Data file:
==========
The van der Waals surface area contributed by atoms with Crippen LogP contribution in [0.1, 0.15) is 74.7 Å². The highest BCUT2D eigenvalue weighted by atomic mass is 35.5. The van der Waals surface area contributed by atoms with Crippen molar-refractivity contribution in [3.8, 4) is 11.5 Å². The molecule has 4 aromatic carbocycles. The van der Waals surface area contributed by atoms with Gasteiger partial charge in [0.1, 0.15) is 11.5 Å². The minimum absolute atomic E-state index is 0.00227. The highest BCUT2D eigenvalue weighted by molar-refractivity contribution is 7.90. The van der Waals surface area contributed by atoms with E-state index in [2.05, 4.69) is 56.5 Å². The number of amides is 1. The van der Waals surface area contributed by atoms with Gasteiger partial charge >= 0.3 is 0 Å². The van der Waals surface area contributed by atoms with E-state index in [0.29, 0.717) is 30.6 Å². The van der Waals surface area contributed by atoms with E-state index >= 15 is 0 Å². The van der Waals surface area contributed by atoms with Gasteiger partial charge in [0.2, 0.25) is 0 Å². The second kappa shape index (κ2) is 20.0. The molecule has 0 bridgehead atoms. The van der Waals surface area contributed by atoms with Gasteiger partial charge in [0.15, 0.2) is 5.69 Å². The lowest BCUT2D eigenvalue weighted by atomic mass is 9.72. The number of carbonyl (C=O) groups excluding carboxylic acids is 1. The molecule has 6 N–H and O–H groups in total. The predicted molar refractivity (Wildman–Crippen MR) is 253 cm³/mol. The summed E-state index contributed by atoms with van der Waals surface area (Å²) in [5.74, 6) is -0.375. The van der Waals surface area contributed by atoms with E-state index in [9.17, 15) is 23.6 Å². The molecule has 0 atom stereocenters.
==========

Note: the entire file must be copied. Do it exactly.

The van der Waals surface area contributed by atoms with Crippen LogP contribution in [0.1, 0.15) is 74.7 Å². The highest BCUT2D eigenvalue weighted by atomic mass is 35.5. The van der Waals surface area contributed by atoms with Crippen molar-refractivity contribution in [3.8, 4) is 11.5 Å². The molecule has 4 aromatic carbocycles. The van der Waals surface area contributed by atoms with Gasteiger partial charge in [0.1, 0.15) is 11.5 Å². The minimum absolute atomic E-state index is 0.00227. The highest BCUT2D eigenvalue weighted by molar-refractivity contribution is 7.90. The van der Waals surface area contributed by atoms with E-state index in [2.05, 4.69) is 56.5 Å². The number of amides is 1. The van der Waals surface area contributed by atoms with Gasteiger partial charge >= 0.3 is 0 Å². The van der Waals surface area contributed by atoms with E-state index in [0.29, 0.717) is 30.6 Å². The van der Waals surface area contributed by atoms with E-state index >= 15 is 0 Å². The van der Waals surface area contributed by atoms with Gasteiger partial charge in [0.2, 0.25) is 0 Å². The second kappa shape index (κ2) is 20.0. The molecule has 0 bridgehead atoms. The van der Waals surface area contributed by atoms with Gasteiger partial charge in [0.15, 0.2) is 5.69 Å². The lowest BCUT2D eigenvalue weighted by atomic mass is 9.72. The number of carbonyl (C=O) groups excluding carboxylic acids is 1. The molecule has 6 N–H and O–H groups in total. The predicted molar refractivity (Wildman–Crippen MR) is 253 cm³/mol. The summed E-state index contributed by atoms with van der Waals surface area (Å²) in [5.74, 6) is -0.375. The van der Waals surface area contributed by atoms with E-state index in [9.17, 15) is 23.6 Å². The molecule has 0 atom stereocenters.